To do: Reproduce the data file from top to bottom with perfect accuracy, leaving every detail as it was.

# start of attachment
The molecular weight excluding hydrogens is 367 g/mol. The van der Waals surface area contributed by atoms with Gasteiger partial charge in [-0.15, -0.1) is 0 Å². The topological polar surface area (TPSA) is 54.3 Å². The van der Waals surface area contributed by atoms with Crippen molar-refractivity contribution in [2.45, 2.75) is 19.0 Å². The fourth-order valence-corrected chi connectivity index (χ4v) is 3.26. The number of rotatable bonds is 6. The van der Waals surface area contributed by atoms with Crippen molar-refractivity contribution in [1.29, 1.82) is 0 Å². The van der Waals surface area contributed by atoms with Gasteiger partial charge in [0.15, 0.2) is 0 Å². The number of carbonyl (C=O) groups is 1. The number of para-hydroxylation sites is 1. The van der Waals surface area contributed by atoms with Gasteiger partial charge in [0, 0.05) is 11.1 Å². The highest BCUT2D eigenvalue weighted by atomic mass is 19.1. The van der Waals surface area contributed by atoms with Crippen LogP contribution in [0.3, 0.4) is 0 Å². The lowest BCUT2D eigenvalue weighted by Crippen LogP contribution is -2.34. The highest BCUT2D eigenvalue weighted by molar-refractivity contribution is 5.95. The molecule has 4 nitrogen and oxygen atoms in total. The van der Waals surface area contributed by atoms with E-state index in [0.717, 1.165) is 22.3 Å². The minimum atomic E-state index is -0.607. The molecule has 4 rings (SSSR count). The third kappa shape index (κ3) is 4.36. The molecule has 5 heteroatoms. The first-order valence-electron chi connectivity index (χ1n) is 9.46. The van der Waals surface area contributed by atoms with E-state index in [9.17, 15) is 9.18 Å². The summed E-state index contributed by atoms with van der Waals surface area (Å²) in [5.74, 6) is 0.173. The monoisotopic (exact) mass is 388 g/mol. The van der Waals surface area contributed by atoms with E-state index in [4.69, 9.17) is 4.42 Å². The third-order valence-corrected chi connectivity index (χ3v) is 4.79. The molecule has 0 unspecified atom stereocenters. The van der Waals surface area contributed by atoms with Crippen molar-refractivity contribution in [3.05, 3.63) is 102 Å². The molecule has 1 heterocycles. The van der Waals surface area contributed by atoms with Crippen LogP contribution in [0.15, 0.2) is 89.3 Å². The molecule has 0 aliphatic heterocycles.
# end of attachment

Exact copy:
The molecular weight excluding hydrogens is 367 g/mol. The van der Waals surface area contributed by atoms with Gasteiger partial charge in [-0.15, -0.1) is 0 Å². The topological polar surface area (TPSA) is 54.3 Å². The van der Waals surface area contributed by atoms with Crippen molar-refractivity contribution in [2.45, 2.75) is 19.0 Å². The fourth-order valence-corrected chi connectivity index (χ4v) is 3.26. The number of rotatable bonds is 6. The van der Waals surface area contributed by atoms with Crippen molar-refractivity contribution in [1.29, 1.82) is 0 Å². The van der Waals surface area contributed by atoms with Gasteiger partial charge in [0.15, 0.2) is 0 Å². The number of carbonyl (C=O) groups is 1. The number of para-hydroxylation sites is 1. The van der Waals surface area contributed by atoms with Gasteiger partial charge in [0, 0.05) is 11.1 Å². The highest BCUT2D eigenvalue weighted by atomic mass is 19.1. The van der Waals surface area contributed by atoms with Crippen LogP contribution in [0.3, 0.4) is 0 Å². The lowest BCUT2D eigenvalue weighted by Crippen LogP contribution is -2.34. The highest BCUT2D eigenvalue weighted by molar-refractivity contribution is 5.95. The molecule has 4 nitrogen and oxygen atoms in total. The van der Waals surface area contributed by atoms with E-state index in [0.717, 1.165) is 22.3 Å². The minimum atomic E-state index is -0.607. The molecule has 4 rings (SSSR count). The third kappa shape index (κ3) is 4.36. The molecule has 5 heteroatoms. The first-order valence-electron chi connectivity index (χ1n) is 9.46. The van der Waals surface area contributed by atoms with E-state index in [9.17, 15) is 9.18 Å². The summed E-state index contributed by atoms with van der Waals surface area (Å²) in [5.74, 6) is 0.173. The monoisotopic (exact) mass is 388 g/mol. The van der Waals surface area contributed by atoms with E-state index in [4.69, 9.17) is 4.42 Å². The third-order valence-corrected chi connectivity index (χ3v) is 4.79. The molecule has 0 unspecified atom stereocenters. The van der Waals surface area contributed by atoms with Crippen molar-refractivity contribution in [3.05, 3.63) is 102 Å². The molecule has 1 heterocycles. The van der Waals surface area contributed by atoms with Crippen LogP contribution in [0.15, 0.2) is 89.3 Å². The molecule has 0 aliphatic heterocycles.